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‘Hobson’s choice’ — Bengal rejects Modi govt’s two borrowing options to meet GST shortfall

Bengal Finance Minister Amit Mitra said borrowing would impact states' developmental funds, tells Centre to go in for deficit monetisation.

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New Delhi: West Bengal Sunday rejected the Narendra Modi government’s two proposals for borrowing to meet the states’ goods and services tax (GST) shortfall.

West Bengal Finance Minister Amit Mitra termed the proposals a “Hobson’s choice”, and said it will adversely impact states’ developmental funds if they have to borrow.

Other opposition-ruled states like Kerala, Punjab and Chhattisgarh have also opposed the proposal in the last couple of days, reiterating their demand that the central government should borrow to compensate the states.

The central government had assured the states of full compensation for any losses arising due to a transition to GST for a period of five years, assuming an annual 14 per cent growth rate in revenues beginning July 2017. However, the economic slowdown beginning last year and now the impact of Covid-19 and the lockdown have led to cess collections — levied on ‘sin’ goods like tobacco and aerated drinks or luxury goods — falling, due to which the government is unable to meet the GST compensation requirements.

Also read: BJP & non-BJP states join hands to take on Modi govt over unpaid GST dues

The options

The Narendra Modi government estimates that the GST shortfall to states will be around Rs 3 lakh crore in 2020-21, but only around Rs 65,000 crore will be met through cess collections, leaving an unmet compensation gap of Rs 2.35 lakh.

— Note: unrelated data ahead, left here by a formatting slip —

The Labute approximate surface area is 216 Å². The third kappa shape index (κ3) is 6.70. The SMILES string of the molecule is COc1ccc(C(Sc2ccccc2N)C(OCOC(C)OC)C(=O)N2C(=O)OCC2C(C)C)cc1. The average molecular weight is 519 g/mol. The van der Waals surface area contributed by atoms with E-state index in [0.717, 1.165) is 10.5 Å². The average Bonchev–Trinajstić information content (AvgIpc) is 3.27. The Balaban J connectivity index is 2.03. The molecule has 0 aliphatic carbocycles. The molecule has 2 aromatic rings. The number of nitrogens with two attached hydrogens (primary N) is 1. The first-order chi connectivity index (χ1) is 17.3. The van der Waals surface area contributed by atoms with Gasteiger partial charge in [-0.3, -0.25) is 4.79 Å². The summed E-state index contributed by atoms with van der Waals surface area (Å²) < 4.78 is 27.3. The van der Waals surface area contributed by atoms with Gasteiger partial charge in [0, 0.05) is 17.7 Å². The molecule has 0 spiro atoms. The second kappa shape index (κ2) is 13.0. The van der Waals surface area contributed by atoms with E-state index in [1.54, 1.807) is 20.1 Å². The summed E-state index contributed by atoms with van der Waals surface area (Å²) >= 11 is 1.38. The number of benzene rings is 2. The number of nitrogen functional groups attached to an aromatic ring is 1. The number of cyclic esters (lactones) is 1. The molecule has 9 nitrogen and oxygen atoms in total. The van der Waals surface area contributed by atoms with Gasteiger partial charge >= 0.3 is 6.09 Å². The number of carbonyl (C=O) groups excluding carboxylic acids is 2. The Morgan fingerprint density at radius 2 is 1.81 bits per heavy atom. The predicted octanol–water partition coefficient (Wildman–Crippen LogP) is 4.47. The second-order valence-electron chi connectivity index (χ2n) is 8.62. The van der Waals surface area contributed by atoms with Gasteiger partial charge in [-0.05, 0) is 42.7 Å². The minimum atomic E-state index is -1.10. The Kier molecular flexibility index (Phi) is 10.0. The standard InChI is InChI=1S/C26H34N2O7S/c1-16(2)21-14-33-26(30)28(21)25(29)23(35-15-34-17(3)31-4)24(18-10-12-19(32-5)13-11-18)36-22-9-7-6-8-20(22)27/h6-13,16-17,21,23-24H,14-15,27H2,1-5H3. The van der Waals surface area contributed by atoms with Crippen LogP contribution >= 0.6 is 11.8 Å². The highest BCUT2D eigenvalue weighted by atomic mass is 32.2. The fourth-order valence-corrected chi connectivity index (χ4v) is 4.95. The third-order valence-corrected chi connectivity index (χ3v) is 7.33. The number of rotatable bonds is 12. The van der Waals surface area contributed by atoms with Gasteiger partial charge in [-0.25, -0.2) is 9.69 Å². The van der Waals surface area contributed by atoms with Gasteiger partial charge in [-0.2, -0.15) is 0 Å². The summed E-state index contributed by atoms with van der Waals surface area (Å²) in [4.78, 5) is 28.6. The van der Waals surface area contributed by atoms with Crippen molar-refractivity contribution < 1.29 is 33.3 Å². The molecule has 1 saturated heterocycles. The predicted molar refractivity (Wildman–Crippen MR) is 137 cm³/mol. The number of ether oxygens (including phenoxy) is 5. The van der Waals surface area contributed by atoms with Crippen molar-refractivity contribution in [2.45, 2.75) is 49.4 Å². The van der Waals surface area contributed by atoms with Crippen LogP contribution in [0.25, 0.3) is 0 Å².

It has thus given states two options: Borrow Rs 97,000 crore (revenue shortfall arising on account of GST implementation and not taking into account the Covid-19 impact) or borrow the entire Rs 2.35 lakh crore.

If states borrow Rs 97,000 crore, the entire principal and interest repayment of the debt will be met through cess collections in later years. In addition, states are being given relaxations to borrow an additional 0.5 percentage points under the Fiscal Responsibility and Budget Management (FRBM) Act.

However, if the states opt for the second choice and borrow the higher amount, only the principal amount will be repaid from the cess, and the states will have to bear the interest burden.

At a virtual press conference, Mitra said about the choices: “The first option does not take into account the shortfall on account of the Covid pandemic. And in the second choice, even if we want to borrow, we won’t be able to borrow due to the FRBM Act. Interest payment burden will also fall on the states.”

Deficit monetisation

Mitra also dismissed the central government’s argument that if it borrows, which will have macroeconomic repercussions.

“The central government can go in for deficit monetisation, whereas, if the states borrow, their macroeconomic condition will be impacted,” he said, adding many states are in a severe financial crisis.

The Bengal minister also questioned the central government’s decision to not circulate the agenda of the meeting held Thursday ahead of schedule, as well as its decision to not circulate the opinion of the Attorney General of India on the matter of compensation.

He pointed out that 15 states, including many BJP-ruled ones, said the Centre should be the one borrowing to address the shortfall in GST compensation fund.

Going ahead, Mitra said the states will get together before the next GST Council meeting to discuss their next course of action, reiterating that it is the Centre’s responsibility to compensate the states.

Also read: Centre-state row over GST dues is no one’s fault, but underlines need to reform govt bond market


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  1. I have a doubt:
    Do we have a “Modi Govt” or a democratically elected Government of India? Why do certain section of people call it Modi Govt. He is only a PM.

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